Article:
Perhaps, most importantly and painfully, I went through his paper files. This needed to be done page by page, because Lee had kept copies of all of his financial documents, including personal checks, since our separation. These were mixed with correspondence, printouts of bibliographical searches, and 50 years of research notes and teaching materials.
Lee saved and filed everything. During his last few years of independence, he lost the ability to prioritize or categorize anything. His home became a physical map of his disease — cluttered, disordered, dirty and terribly sad. I wept as I burnt out two shredders and drove repeatedly to the recycling center 13 miles away. That gorgeous big brain of his had left home long before Lee did. Going, going, gone.
I closed the door of Lee’s quiet, clean, empty house and went back to my home in Wyoming. The boys told me Lee was doing well, settling into his one-bedroom apartment in a nice new downtown building. I got a puppy and did lots of cross-country skiing.
The author with Lee and their sons in 1985. "That was the day my Ph.D. was conferred by Lancaster University (in the U.K.)," she writes.
Then Covid descended. So, on March 20, 2020, I packed up the dog and drove 1,000 miles to Minneapolis, planning to help care for my two granddaughters, then aged 2 and 4, so that their parents could work from home, and I could be near family during the pandemic.
Our local son and daughter-in-law had been Lee’s nearest relations and family support system for years. He went to my daughter-in-law’s parent’s home for holiday meals; our son clipped Lee’s awful toenails and got his hair cut. However, the pandemic and my move to Minneapolis changed things. Everybody needed more help. And Lee was getting sicker.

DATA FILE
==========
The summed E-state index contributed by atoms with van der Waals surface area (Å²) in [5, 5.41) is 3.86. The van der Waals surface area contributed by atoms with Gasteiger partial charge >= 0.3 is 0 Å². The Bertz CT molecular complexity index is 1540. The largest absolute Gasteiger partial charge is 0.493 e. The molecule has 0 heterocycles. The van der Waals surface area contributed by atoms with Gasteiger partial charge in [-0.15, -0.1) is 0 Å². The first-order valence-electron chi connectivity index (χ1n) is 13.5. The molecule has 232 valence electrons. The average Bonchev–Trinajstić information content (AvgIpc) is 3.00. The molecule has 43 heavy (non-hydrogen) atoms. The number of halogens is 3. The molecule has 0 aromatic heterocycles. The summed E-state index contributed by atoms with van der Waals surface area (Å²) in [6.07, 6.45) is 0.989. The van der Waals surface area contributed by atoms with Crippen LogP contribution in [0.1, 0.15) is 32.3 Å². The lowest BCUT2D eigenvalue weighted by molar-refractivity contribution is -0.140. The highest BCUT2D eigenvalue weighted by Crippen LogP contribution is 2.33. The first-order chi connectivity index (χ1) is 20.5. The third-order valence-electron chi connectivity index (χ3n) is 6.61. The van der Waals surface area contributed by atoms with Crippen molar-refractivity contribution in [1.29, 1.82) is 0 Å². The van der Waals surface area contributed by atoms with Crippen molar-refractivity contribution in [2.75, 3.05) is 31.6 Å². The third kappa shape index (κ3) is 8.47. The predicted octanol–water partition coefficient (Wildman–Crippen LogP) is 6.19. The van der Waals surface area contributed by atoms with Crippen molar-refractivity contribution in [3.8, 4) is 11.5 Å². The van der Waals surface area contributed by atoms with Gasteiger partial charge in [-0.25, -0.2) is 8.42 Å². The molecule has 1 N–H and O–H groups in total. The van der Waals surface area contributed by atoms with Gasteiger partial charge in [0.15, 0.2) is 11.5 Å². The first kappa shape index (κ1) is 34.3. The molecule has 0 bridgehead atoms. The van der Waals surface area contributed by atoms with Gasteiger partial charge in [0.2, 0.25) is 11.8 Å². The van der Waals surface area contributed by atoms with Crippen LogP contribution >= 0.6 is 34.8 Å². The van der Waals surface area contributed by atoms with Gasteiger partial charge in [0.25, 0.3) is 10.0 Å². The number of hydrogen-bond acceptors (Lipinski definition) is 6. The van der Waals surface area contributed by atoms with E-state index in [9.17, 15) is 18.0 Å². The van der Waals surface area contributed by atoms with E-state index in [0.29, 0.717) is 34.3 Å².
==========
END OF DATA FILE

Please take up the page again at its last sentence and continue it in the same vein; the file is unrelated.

At first, I did things that were easy for me, like finding new health care providers for him: a new primary care doc. A new neurologist. A new ophthalmologist. A new dentist. When Lee became too confused to live independently, I helped to find a memory care facility for him. Then, hands-off gradually became hands-on.
As the pandemic eased, I took him to medical appointments and became both his health care advocate and the family interpreter and communicator of his medical information. I often drove him to and from family social events. We went out to lunch. I bought clothes for him and tried to organize his hopelessly muddled closet and cupboards. I comforted his terrible anxiety about his phone, his wallet, his watch, his belt, his lists.
Parkinson’s disease and Lewy body dementia are horrible. There are drugs that mask symptom progression for awhile, but the damage is ongoing and relentless. Lee lost so much of what had made him Lee during the three-and-a-half years between diagnosis and death.
Lee in 1980 when he was 38 years old.
Early on, due to short-term memory loss, he stopped being able to read and write, follow a televised sports event or enjoy an old movie. His 6-foot, 3-inch frame bent and stiffened until he could not move or sit without pain. He could neither walk faster than a shuffle, nor could he easily seat himself or rise from a chair. Getting in and out of a car was a miserable ordeal. And the emotional aspects were as awful as the physical ones. Lee was bored, anxious and depressed.
But his amazing long-term memory outlived almost every other part of his personality. And I was the only one around who shared familiarity with the people, places and events of his past. Almost until he lost the ability to speak, we would chat about old colleagues and friends, ideas for research projects and trips we’d taken. Through those slow, rambling, quiet conversations, Lee held on to his identity and I found that the things fractured by our separation and divorce began to heal.